Airport security X-ray screening of hold baggage: 2D versus 3D imaging and evaluation of an on-screen alarm resolution protocol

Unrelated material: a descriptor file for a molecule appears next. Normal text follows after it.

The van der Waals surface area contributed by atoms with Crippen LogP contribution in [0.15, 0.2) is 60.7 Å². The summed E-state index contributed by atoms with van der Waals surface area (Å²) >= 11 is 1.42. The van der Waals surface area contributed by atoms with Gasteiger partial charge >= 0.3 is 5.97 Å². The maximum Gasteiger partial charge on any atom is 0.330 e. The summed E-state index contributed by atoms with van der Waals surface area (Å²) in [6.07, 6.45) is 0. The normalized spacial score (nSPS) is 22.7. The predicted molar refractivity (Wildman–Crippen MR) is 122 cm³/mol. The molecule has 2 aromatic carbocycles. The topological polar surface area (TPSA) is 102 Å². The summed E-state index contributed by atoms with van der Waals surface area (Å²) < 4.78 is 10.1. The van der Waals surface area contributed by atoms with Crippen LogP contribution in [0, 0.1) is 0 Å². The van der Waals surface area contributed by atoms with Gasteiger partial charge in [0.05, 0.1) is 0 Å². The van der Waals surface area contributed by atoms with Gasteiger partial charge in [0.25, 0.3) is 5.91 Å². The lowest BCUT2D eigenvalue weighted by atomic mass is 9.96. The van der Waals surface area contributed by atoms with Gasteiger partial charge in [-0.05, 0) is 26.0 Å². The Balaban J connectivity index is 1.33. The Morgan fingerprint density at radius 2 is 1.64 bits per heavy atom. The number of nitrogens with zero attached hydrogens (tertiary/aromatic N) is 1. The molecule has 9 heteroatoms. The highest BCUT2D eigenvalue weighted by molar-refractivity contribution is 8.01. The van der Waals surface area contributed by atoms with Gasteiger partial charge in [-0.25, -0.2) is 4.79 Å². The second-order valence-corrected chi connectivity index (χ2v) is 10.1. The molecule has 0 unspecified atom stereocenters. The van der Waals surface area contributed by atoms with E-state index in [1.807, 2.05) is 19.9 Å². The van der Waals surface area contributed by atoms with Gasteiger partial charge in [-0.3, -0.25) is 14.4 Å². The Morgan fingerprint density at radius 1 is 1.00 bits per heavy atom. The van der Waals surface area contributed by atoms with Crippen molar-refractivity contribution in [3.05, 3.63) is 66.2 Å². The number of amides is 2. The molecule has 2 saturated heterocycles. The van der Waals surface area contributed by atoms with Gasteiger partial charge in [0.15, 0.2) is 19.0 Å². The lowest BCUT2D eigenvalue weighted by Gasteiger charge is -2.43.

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In airport security screening, passenger baggage that is transported in the hold of an aircraft (hold baggage) is screened using X-ray machines with explosive detection technology. Older systems are based on 2D multi-view imaging whereas newer systems are based on computer tomography (CT) that features 3D rotatable images (3D imaging). Regulators, airport operators and security providers currently discuss whether extensive and specific training is necessary for screeners who are used to 2D multi-view imaging before they start working with 3D imaging. Moreover, to facilitate the decision making of screeners, so called on-screen alarm resolution protocols (OSARP) are available for 3D imaging. However, their effectiveness has not been investigated yet. To address these issues, we compared the visual inspection performance of screeners using state-of-the-art 2D multi-view imaging versus 3D imaging versus 3D imaging following a specific on-screen alarm resolution protocol (OSARP). In a simulated hold baggage screening task, screeners had to decide whether X-ray images contained an improvised explosive device (IED) or not. Results showed that there was no difference in detection performance (d') between 2D and 3D imaging. Visual inspection with 3D imaging following an OSARP resulted in higher detection performance (d') compared to 2D and 3D imaging. In conclusion, screeners currently working with 2D multi-view technology do not need extensive and specific training to achieve comparable detection performance with 3D imaging. The application of an OSARP has the potential to further increase screeners’ detection performance (d') with 3D imaging.